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Germany 5, Benedict 3, Cyprus 3, John Paul 3, Merkel 2, Vatican 2, Lebanon 2, Us 2, Bavaria 2, Cologne 2, Judaism 2, John 1, Joseph Ratzinger 1, Angela Merkel 1, John Hooper 1, Rahm 1, Sabrina 1, Shalom 1, Pulte 1, Pontiff 1,
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  KCSMMHZ    Journal  

    February 11, 2013
    2:30 - 3:00pm PST  

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>> welcome to "the journal." pulp benedict xvi will resign at the end of february -- pope benedict will resign. this makes him the first pontiff in 600 years to step down. it is meant to be a job for life, but pope benedict xvi says
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he is stepping down at the end of the month. a huge shock for the catholic church and its 1 billion followers. >> the 85-year-old german is resigning because of a progressive decline in land his health and not because of an illness. the new pope will have to be elected. the vatican says that will happen before the end of march. >> it was the moment that will go down in history, a moment even his closest aides were not prepared for. benedict was presiding over a meeting ever cardinals called to discuss business, instead he announced he will become the first pope in six centuries to resign. >> in order to steer the ship of st. peter and proclaim the gospel, both strength of body and mind are necessary. that strength has deteriorated in meat so that i have noticed
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the adequacy of my inability to fill that entrusted to me. >> the head of the college of cardinals said his mission will continue even after he steps down. in declining health has been increasingly obvious over the recent weeks. >> the pope said he repeated the examine his conscience in front of god. it was a deep personal decision taken in the solid atmosphere of prayer before the lord. it >> on st. peter's square, visitors reacted with shock and concern. some also expressed admiration for his decision. >> we are all wondering what spiritual or physical pain could have brought the pope to resign from his office.
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>> this decision shows he has great faith. it takes a great man to be able to say, i resign. >> he stressed that he was well aware of the gravity of his decision. he said he believed it was necessary for the good of the church. >> we are joined now by john from "the guardian" in rome. what has come out of the vatican since the news this morning? >> this is a courageous decision. the pope has taken it upon himself to bring his church face-to-face with the realities of the modern world. one of which is that modern medicine can keep people alive much longer than in the past but that people who are kept alive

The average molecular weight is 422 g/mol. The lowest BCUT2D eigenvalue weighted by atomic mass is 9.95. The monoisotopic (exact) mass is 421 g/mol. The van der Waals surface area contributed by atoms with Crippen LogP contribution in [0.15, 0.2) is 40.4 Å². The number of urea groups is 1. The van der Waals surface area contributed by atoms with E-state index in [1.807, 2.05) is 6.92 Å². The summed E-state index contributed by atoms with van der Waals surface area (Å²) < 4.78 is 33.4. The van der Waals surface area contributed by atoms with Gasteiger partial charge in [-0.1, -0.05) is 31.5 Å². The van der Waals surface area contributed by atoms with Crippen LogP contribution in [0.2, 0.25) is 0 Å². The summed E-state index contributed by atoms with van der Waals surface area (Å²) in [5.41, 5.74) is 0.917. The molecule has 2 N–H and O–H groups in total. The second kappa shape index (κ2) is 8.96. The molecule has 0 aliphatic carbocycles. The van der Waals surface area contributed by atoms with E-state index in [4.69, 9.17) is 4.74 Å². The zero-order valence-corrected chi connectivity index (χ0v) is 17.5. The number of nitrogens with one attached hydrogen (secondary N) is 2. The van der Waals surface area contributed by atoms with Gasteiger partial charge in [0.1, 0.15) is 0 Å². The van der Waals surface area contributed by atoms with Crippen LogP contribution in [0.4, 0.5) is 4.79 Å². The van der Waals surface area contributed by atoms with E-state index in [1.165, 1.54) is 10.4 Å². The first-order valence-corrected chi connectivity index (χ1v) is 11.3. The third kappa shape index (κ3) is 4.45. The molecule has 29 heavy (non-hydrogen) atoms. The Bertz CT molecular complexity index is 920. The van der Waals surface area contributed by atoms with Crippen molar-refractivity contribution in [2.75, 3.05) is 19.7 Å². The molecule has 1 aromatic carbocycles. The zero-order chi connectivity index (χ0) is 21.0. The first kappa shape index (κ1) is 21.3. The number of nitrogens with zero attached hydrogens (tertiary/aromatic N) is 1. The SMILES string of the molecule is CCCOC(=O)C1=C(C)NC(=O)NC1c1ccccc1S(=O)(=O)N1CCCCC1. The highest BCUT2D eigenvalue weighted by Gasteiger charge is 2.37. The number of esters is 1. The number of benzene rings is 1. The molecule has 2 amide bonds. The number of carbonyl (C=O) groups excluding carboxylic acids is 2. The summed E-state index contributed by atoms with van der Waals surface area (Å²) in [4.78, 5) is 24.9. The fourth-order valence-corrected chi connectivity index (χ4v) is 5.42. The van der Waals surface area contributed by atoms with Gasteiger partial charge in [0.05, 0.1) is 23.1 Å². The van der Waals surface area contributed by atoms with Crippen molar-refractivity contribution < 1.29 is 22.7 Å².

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are just not up to the task of dealing with the demands of a vast organization like the catholic church, leading such a vast organization. they are saying that the pope took this decision after much agonizing, but there are obviously going to be questions asked about whether he, perhaps, knows more about his own state of health that has been made public. it is noticeable in the extract you used, he talked about the state not only of his body but also of his mind. he said both had deteriorated in the recent times. >> john hooper from rahm, thank you for the analysis. -- from rome.
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reactions have been pouring in. israel's chief rabbi said the pontiff helped reduce anti- semitism. >> the german government says they are moved and touched by his resignation and chancellor angela merkel called him one of the most significant religious figures of our time. >> the german president said he supported the surprising decision speaking of the pope's courage and self direction saying he always maintained a special bond with his native country. >> seeing a german succeed pope john paul ii was a victory for our country. in benedick's ministry, they combine high philosophical teaching with a straight forward manner of speaking and humanitarian kindness. chancellor merkel also commented on benedict's decision expressing understanding or his
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motivations. she praised him as saying that, as pope, he committed himself to interfaith dialogue. >> restrengthen the ties to the eastern orthodox churches. he reached out to jews and muslims. . xvi is and will remain one of the greatest religious figures of our time. >> i cannot imagine this. a pope is elected to serve until the end of his life. it is a decision that will perhaps make room for younger generation to take office. >> for the most part, his move received strong support from the german capital. >> for more, we're joined now by our religious affairs correspondent. john, you have and our correspondent during the entire time of his role. did the news, as a surprise?